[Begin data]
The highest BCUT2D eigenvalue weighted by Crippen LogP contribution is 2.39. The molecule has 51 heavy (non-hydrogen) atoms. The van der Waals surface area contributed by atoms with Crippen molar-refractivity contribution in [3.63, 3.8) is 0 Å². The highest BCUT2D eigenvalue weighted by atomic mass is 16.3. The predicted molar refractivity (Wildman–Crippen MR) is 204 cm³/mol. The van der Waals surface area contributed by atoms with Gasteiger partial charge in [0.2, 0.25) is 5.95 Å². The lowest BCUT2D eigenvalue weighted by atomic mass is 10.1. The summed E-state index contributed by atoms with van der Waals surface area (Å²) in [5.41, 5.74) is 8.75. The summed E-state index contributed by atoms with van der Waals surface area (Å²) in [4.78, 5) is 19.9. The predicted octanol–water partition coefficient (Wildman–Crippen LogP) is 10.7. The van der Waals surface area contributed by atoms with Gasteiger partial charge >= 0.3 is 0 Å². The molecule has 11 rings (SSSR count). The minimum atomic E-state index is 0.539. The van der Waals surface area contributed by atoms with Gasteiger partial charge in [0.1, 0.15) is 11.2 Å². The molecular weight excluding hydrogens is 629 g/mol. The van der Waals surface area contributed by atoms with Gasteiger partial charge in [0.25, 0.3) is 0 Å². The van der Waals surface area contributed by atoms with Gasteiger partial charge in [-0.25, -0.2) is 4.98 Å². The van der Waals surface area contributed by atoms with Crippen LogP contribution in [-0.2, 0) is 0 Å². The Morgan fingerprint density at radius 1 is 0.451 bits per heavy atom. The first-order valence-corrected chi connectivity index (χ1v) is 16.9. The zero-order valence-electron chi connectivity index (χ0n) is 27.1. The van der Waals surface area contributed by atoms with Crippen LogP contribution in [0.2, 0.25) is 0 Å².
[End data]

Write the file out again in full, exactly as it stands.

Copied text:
The highest BCUT2D eigenvalue weighted by Crippen LogP contribution is 2.39. The molecule has 51 heavy (non-hydrogen) atoms. The van der Waals surface area contributed by atoms with Crippen molar-refractivity contribution in [3.63, 3.8) is 0 Å². The highest BCUT2D eigenvalue weighted by atomic mass is 16.3. The predicted molar refractivity (Wildman–Crippen MR) is 204 cm³/mol. The van der Waals surface area contributed by atoms with Gasteiger partial charge in [0.2, 0.25) is 5.95 Å². The lowest BCUT2D eigenvalue weighted by atomic mass is 10.1. The summed E-state index contributed by atoms with van der Waals surface area (Å²) in [5.41, 5.74) is 8.75. The summed E-state index contributed by atoms with van der Waals surface area (Å²) in [4.78, 5) is 19.9. The predicted octanol–water partition coefficient (Wildman–Crippen LogP) is 10.7. The van der Waals surface area contributed by atoms with Gasteiger partial charge >= 0.3 is 0 Å². The molecule has 11 rings (SSSR count). The minimum atomic E-state index is 0.539. The van der Waals surface area contributed by atoms with Gasteiger partial charge in [0.1, 0.15) is 11.2 Å². The molecular weight excluding hydrogens is 629 g/mol. The van der Waals surface area contributed by atoms with Gasteiger partial charge in [0.25, 0.3) is 0 Å². The van der Waals surface area contributed by atoms with Gasteiger partial charge in [-0.25, -0.2) is 4.98 Å². The van der Waals surface area contributed by atoms with Crippen LogP contribution in [-0.2, 0) is 0 Å². The Morgan fingerprint density at radius 1 is 0.451 bits per heavy atom. The first-order valence-corrected chi connectivity index (χ1v) is 16.9. The zero-order valence-electron chi connectivity index (χ0n) is 27.1. The van der Waals surface area contributed by atoms with Crippen LogP contribution in [0.2, 0.25) is 0 Å².